When Bill Wilkinson took office as East Hampton Town supervisor four years ago, he was a businessman to the core. Now, in the waning days of his administration, he will exit a businessman.
“I don’t think it could have been done without it,” the outgoing leader, 64, said of the key role his corporate background played in his running the town for two terms, freeing it from a financial morass. From his approach to problem-solving and his values of zero-based budgeting, accountability, using metrics to guide decision making and treating your business as you do your own checkbook, the Republican said he gleaned everything from his time in the private sector, which included a post as the senior vice president of human resources at the Walt Disney Company.
“The bigger the problem, the bigger the challenge, the more enjoyment I get out of problem solving,” he explained as he leaned back in his chair in his sunny corner office overlooking Montauk Highway one day last week. The first box of packed belongings sat on one side.
Despite this approach, his time in office was not all smooth sailing.
Mr. Wilkinson swept into the supervisor’s seat on “Team Wilkinson,” a trio that included fellow Republicans Theresa Quigley and Dominick Stanzione. Four years later, all three are clearing out of Town Hall. Mr. Wilkinson and Ms. Quigley, the deputy supervisor, followed through on their desires to serve no more than two and one term, respectively, and Mr. Stanzione failed to win reelection.
Mr. Wilkinson’s first term, in 2010 and 2011, was defined by the financial crisis, which included inheriting a deficit of some $27 million. But because of his team’s approach, East Hampton was able to solve that crisis and to put disciplines in place to prevent it from happening again, he said.
But his second term, in 2012 and 2013, saw a different dynamic in his team, he explained. Mr. Stanzione became a swing vote. “So the priorities we had discussed didn’t seem to be the same for the second term as the first,” Mr. Wilkinson said. “I also saw that the public saw that the crisis was averted, or solved, and then started looking at issues in a different light, because the focus was off the 800-pound gorilla in the room.”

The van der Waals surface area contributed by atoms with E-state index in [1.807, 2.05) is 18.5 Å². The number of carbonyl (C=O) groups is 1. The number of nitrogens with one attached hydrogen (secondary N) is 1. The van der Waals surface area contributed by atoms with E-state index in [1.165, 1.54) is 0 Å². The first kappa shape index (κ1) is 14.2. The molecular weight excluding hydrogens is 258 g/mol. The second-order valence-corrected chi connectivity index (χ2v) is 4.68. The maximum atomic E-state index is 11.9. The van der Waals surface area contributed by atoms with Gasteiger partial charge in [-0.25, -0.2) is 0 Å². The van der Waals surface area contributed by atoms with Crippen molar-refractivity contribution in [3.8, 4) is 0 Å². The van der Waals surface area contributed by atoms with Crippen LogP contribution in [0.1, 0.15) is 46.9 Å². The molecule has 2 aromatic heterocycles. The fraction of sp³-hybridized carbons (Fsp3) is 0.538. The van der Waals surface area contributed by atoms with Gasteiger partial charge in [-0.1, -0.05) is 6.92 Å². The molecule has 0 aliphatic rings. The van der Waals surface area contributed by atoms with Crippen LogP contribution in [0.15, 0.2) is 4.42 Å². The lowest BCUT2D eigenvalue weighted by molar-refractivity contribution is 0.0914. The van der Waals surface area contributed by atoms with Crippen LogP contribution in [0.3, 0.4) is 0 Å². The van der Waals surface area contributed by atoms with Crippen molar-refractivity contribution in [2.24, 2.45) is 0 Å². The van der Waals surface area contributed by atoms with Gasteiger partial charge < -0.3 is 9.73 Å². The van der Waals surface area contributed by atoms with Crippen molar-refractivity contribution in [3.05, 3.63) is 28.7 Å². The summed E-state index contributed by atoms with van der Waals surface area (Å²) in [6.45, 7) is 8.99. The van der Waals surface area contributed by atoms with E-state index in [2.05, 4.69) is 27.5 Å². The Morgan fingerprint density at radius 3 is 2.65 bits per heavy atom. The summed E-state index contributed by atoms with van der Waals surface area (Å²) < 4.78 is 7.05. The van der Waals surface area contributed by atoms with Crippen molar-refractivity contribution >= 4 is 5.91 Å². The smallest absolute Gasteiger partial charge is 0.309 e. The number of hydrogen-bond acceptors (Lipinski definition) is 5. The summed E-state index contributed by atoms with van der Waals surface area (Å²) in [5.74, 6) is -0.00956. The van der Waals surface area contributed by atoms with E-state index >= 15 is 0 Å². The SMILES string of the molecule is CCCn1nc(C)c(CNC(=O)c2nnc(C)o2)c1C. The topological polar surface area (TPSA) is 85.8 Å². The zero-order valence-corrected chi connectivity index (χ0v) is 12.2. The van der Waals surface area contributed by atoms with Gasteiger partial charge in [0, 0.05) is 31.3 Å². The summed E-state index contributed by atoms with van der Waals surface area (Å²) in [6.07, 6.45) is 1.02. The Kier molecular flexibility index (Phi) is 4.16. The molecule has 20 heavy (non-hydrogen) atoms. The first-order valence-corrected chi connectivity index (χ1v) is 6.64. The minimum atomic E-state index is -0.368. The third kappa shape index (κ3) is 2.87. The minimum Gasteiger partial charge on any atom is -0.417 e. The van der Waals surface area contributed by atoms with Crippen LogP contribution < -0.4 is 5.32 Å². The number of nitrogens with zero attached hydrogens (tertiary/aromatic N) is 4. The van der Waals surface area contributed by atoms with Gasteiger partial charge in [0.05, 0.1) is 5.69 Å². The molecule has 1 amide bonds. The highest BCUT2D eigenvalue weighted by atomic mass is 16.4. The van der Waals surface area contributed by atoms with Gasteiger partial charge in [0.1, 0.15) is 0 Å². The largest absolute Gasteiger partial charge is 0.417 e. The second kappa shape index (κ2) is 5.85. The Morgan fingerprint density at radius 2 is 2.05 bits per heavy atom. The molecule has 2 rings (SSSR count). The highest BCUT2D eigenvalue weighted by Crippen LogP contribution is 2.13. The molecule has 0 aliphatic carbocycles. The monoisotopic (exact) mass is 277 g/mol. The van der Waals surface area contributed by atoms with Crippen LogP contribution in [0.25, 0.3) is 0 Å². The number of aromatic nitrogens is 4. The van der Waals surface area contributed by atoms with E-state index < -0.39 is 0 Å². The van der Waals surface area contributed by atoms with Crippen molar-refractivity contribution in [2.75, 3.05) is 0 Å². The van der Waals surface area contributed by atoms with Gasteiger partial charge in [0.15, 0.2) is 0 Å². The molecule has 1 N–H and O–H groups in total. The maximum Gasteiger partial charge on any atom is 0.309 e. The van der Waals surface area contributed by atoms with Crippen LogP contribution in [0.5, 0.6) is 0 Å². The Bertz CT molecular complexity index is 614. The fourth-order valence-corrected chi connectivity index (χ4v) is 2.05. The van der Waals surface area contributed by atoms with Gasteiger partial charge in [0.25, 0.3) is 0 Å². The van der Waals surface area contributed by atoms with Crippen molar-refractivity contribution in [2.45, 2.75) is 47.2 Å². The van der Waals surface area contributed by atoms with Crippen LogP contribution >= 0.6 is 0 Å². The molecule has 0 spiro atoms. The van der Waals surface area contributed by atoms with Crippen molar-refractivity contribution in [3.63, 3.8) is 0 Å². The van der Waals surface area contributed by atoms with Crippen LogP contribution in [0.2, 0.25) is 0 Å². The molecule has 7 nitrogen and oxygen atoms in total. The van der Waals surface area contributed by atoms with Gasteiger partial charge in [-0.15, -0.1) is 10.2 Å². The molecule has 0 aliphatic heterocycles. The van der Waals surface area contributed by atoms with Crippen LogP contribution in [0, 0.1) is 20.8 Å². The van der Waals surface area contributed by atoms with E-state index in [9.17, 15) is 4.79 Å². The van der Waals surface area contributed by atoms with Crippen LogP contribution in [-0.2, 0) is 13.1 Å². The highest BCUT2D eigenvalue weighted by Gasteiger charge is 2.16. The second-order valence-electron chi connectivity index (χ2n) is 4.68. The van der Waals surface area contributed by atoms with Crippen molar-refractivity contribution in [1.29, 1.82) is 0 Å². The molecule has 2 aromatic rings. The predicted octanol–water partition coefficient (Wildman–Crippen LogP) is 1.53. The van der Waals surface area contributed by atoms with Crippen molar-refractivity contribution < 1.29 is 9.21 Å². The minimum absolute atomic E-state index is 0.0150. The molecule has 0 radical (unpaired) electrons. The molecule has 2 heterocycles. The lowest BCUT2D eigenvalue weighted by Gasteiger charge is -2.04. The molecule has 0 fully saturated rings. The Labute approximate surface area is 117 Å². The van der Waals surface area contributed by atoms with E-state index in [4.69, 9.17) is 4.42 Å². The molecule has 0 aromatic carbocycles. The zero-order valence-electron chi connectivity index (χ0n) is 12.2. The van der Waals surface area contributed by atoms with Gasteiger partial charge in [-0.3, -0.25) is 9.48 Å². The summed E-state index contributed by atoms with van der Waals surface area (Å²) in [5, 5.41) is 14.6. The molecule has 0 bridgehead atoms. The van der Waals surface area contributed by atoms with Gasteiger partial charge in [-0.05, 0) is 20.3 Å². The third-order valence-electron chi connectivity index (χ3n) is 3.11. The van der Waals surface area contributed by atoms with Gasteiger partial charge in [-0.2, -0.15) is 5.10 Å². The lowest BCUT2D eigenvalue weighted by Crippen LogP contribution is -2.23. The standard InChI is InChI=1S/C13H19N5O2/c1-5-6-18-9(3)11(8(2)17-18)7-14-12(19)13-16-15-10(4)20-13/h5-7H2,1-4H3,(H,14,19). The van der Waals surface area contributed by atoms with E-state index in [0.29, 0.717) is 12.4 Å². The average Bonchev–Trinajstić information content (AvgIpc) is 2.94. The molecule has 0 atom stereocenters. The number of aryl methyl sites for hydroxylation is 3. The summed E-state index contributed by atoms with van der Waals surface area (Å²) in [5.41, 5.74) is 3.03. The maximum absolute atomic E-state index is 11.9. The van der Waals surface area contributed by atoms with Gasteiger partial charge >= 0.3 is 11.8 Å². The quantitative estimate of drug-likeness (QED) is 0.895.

Mr. Wilkinson continued. “I always thought that the more educated you were, the more affluent you were, the more liberal you were in your thought, the more inclusive you would be. I always thought that,” he said.
“It’s the opposite here. It’s the biggest disappointment that we have people that don’t want to be inclusive. We have people that don’t want to listen to alternatives. … And as a result, the attack on you is not on the content of your message, but more on your personal style—that’s pretty disappointing.”
As he reflected on his leadership, Mr. Wilkinson spoke of his love for spontaneity. That’s why he released agendas so late, he said, so the minority Democratic members of the Town Board would act in the moment, not get direction over the weekend from their party.
One current underlying his comments was a concern that the financial turnaround will be reversed.
“I will tell you right now that I fear that those same decisions that we confronted are going to happen again. There’s an atmosphere of enabling for that to happen, and that bothers the heck out of me.”
An outgoing message he offered was for the incoming administration to remember that a third of the town’s population is seniors who have a tough time paying taxes, with the other two-thirds including many working people just trying to make a living out here.
As he looks to the new year, Mr. Wilkinson said he envisions doing something entrepreneurial, possibly even advising other governments about the types of financial hurdles East Hampton surmounted. He also said he would miss serving as police liaison and showing up at emergencies in the middle of the night. Anyone who knows Mr. Wilkinson knows that he was especially fond of his Police Department. “I love them,” the supervisor said.
As for what Disney character he most relates to, the former Disney HR executive said he had never been asked that question before and found it hard to choose. He then gazed up at an illustration of one such character, Grumpy, over his doorway.
“They obviously thought I was Grumpy when I left up there,” he said with a laugh.